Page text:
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ISBN:0275974472
Author: George Klay Kieh Jr.,Ida Rousseau Mukenge
ISBN13: 978-0275974473
Title: Zones of Conflict in Africa: Theories and Cases
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ePUB size: 1862 kb
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Language: English
Category: Social Sciences
Publisher: Praeger (March 30, 2002)
Pages: 192

Zones of Conflict in Africa: Theories and Cases by George Klay Kieh Jr.,Ida Rousseau Mukenge



By George Klay Kieh J. Ida Rousseau Mukenge. Zones of Conflict in Africa: Theories and Cases. By George Klay Kieh J. Torn by ongoing civil and military violence, Africa presents a challenge to scholars interested in the root causes of conflict. Among the additions are the chapters entiled Theories of Conflict and Conflict Resolution, The Context of Civil Conflicts in Africa Civil Conflicts in Africa: Patterns and Trends, and Conflict and Conflict Management in the Great Lakes Region of Africa. Clearly, conflict is an inevitable mainstay of human societies and their interactions.

Zones of Conflict is modest in intent, scope, and results. Kieh’s initial chapters seek to establish a framework for analyzing conflict and its resolution, specifically civil conflict, defined as disagreement between domestic actors – government and private groups – over issues of all kinds (p. 3). Hence interstate conflicts and those between substate actors are excluded, and violence is viewed as a means rather than a distinct type of conflict.

Civil Conflicts in Africa: Patterns and Trends. In Zones of Conflict in Africa: Theories and Cases, ed. George Klay Kieh, Jr. and Ida Rousseau Mukenge, 35–50. Westport, CT: Praeger. Military Engagement in African Politics. In The Military and Politics in Africa, ed. and Pita Ogaba Agbese, 3–22. Aldershot, UK: Ashgate Publishing. Introduction: The Terminally Ill Berlinist State in Africa

Kieh, George Klay, and Ida Rousseau Mukenge. Westport, CT: Praeger, 2002. E-mail Citation . The first half of this volume provides a theoretical framework with which to contextualize African conflicts, while the second half utilizes an array of case studies from the Great Lakes, Liberia, Nigeria, and Zambia to explain civil discord. At the Edge of the World: Boundaries, Territoriality, and Sovereignty in Africa. Public Culture 1. (2000): 259–284. Drawing on the cases of Angola, Ethiopia, and Somali, Spears provides an original analysis of why certain wars take the form they do, and what this means for ending violent conflicts. Zartman, I. William, ed. Collapsed States: The Disintegration and Restoration of Legitimate Authority.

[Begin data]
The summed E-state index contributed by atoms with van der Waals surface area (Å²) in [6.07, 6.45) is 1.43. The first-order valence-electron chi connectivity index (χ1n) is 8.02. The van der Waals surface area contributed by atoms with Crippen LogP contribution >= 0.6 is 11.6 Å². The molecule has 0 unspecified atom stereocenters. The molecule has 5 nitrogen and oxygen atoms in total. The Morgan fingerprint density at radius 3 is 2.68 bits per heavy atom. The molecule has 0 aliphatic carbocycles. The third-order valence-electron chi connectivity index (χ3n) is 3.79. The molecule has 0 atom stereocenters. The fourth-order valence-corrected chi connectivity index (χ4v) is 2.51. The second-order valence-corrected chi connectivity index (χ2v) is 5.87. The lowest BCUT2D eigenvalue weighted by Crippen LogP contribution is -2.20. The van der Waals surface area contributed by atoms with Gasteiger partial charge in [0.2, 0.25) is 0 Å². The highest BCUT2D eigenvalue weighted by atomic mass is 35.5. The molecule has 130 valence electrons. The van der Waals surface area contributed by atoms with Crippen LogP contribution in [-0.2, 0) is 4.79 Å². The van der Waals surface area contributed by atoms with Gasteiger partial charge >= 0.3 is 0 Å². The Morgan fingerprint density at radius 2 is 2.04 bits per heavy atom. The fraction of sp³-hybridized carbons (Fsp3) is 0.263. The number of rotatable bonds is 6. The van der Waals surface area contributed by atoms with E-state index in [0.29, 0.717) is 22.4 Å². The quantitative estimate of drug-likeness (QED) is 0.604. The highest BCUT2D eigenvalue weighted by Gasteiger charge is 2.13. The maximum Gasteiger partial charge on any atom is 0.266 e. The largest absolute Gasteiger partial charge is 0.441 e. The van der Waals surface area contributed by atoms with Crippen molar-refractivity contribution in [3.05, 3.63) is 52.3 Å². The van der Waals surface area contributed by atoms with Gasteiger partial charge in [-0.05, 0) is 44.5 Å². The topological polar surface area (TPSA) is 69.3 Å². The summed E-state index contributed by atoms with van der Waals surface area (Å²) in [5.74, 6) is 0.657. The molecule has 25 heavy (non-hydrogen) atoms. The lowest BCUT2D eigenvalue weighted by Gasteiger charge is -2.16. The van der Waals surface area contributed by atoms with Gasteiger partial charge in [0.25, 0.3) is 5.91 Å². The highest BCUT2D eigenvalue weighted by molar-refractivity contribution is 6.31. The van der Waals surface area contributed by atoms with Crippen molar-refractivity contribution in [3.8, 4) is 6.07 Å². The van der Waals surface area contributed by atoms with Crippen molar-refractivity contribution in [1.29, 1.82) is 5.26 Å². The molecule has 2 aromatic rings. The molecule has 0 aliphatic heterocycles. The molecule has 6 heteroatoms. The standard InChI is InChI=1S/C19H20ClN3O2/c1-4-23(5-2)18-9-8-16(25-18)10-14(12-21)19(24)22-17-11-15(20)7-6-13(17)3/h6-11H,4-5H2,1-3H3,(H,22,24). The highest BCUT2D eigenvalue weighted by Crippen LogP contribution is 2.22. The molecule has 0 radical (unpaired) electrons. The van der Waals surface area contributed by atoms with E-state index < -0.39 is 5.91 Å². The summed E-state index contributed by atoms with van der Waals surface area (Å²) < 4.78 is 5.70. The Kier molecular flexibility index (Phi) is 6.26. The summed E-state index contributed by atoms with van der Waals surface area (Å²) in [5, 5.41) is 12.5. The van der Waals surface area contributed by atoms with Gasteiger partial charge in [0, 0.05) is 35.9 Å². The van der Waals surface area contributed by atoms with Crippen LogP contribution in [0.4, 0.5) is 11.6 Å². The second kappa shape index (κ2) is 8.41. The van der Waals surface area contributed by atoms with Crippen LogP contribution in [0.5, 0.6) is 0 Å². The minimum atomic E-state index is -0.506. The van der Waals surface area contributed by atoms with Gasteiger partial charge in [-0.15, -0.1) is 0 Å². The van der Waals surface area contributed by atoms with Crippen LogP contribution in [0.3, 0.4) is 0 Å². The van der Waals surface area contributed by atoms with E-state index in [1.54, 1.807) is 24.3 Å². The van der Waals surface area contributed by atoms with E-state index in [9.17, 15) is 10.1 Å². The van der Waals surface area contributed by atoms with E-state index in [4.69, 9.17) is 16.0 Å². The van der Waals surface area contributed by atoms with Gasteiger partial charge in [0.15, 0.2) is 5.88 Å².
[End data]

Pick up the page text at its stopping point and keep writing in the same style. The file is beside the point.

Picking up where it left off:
Contents Preface vii Part I: Background 1 Introduction 3 Ida Rousseau Mukenge 2 Theories of Conflict and Conflict Resolution 9 George Klay Kieh, Jr. 3 The Context of Civil Conflict in Africa 21 George Klay Kieh, Jr. 4 Civil Conflicts in Africa:. Download Free Books Downloader.

2Ida R. Mukenge, Introduction to Zones of Conflict in Africa, p. 3. 3 Rasheed Draman, Poverty and Conflict in Africa: Explaining a Complex Relationship, (paper presented for Experts Group Meeting on Africa-Canada Parliamentary Strengthening Program, Addis Ababa, Ethiopia. 19-23, May 2003), p. 4. 10. Theory and Literature: In their excellent work on Zones of Conflict in Africa, George Kieh and Idah. In his book, War, Patterns of Conflict, Barringer argues for multiple causation of war, noting that any explanation of armed conflict in terms of a single factor represents a gross oversimplification that is likely to lead to ill-conceived policy action. 19 In his analysis, Barringer asserts that there are patterns of factors which condition the origin, development and the termination of conflict.

Kieh and Mukenge (2002), 134. References. Clarke, Walter . and Jeffrey Ira Herbst. Learning from Somalia: the lessons of armed humanitarian intervention. Boulder, CO: Westview Press. Hartzell, Caroline A. and Matthew Hoddie. Kieh, George Klay, and Ida Rousseau Mukenge. Zones of conflict in Africa theories and cases. Koburger, Charles W. 1992. Naval strategy east of Suez: the role of Djibouti. New York, NY: Praeger.

Kieh, J. Ida Mukenge (ed., Zones of Conflict in Africa: Theories and Cases, African and Asian Studies, Vol. 1, No. 3 (2002): 231-236. 55. Joao M. Cabrita, Mozambique: The Tortuous Road to Democracy, Terrorism and Political Violence, Vol. 14, No. 2 (Summer 2002): 147-148. George B. N. Ayittey, Africa in Chaos, Africa Quarterly, Vol. 39, No. 2 (1999):144-147. Toyin Falola, Development Planning and Decolonization in Nigeria, Journal of Third World Studies, Vol. 16, No. 1 (Spring 1999): 240-243. Michael Willis, The Islamist Challenge in Algeria: A Political History, Journal of Political Science, Vol.

74. Limits to Liberation after Apartheid, Citizenship, Governance & Culture, 2010. Small Arms Proliferation and Conflict in West Africa: An Assessment of Weapon Collection Initiatives in Nigeria, Babaji Hililu. 2. India’s FDI and Economic Development in Africa, Vibha Gupta.

Torn by ongoing civil and military violence, Africa presents a challenge to scholars interested in the root causes of conflict. Each conflict is unique, but overall they exhibit common patterns. The contributors of this book employ an eclectic array of current explanations of civil strife and how to resolve it. The first half of the book provides the relevant theoretical background. Theories of conflict and conflict resolution, the larger context of African strife in Africa, and patterns and trends of conflict are discussed. Shifting from the general to the particular, the remaining chapters of this volume gauge the accuracy and usefulness of the current thinking on conflicts by grounding it in case studies drawn from the Great Lakes Region, Liberia, Nigeria, and Zambia.